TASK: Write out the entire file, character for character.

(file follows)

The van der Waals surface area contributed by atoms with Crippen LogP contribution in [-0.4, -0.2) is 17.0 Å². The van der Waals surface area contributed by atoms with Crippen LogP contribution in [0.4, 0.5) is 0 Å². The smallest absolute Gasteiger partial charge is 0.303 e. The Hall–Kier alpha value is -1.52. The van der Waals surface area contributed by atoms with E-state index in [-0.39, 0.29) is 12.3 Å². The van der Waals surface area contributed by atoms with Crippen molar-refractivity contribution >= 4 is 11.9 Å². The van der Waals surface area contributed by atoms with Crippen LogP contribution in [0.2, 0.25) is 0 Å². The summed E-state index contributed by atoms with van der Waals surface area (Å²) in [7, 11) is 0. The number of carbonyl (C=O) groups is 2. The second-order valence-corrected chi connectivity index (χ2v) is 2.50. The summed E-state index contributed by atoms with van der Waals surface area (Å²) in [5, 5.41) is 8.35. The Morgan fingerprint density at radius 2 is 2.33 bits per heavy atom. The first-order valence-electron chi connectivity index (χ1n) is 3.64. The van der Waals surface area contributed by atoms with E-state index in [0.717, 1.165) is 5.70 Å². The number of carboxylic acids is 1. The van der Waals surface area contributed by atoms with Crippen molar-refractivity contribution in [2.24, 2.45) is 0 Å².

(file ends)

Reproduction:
The van der Waals surface area contributed by atoms with Crippen LogP contribution in [-0.4, -0.2) is 17.0 Å². The van der Waals surface area contributed by atoms with Crippen LogP contribution in [0.4, 0.5) is 0 Å². The smallest absolute Gasteiger partial charge is 0.303 e. The Hall–Kier alpha value is -1.52. The van der Waals surface area contributed by atoms with E-state index in [-0.39, 0.29) is 12.3 Å². The van der Waals surface area contributed by atoms with Crippen molar-refractivity contribution >= 4 is 11.9 Å². The van der Waals surface area contributed by atoms with Crippen LogP contribution in [0.2, 0.25) is 0 Å². The summed E-state index contributed by atoms with van der Waals surface area (Å²) in [7, 11) is 0. The number of carbonyl (C=O) groups is 2. The second-order valence-corrected chi connectivity index (χ2v) is 2.50. The summed E-state index contributed by atoms with van der Waals surface area (Å²) in [5, 5.41) is 8.35. The Morgan fingerprint density at radius 2 is 2.33 bits per heavy atom. The first-order valence-electron chi connectivity index (χ1n) is 3.64. The van der Waals surface area contributed by atoms with E-state index in [0.717, 1.165) is 5.70 Å². The number of carboxylic acids is 1. The van der Waals surface area contributed by atoms with Crippen molar-refractivity contribution in [2.24, 2.45) is 0 Å².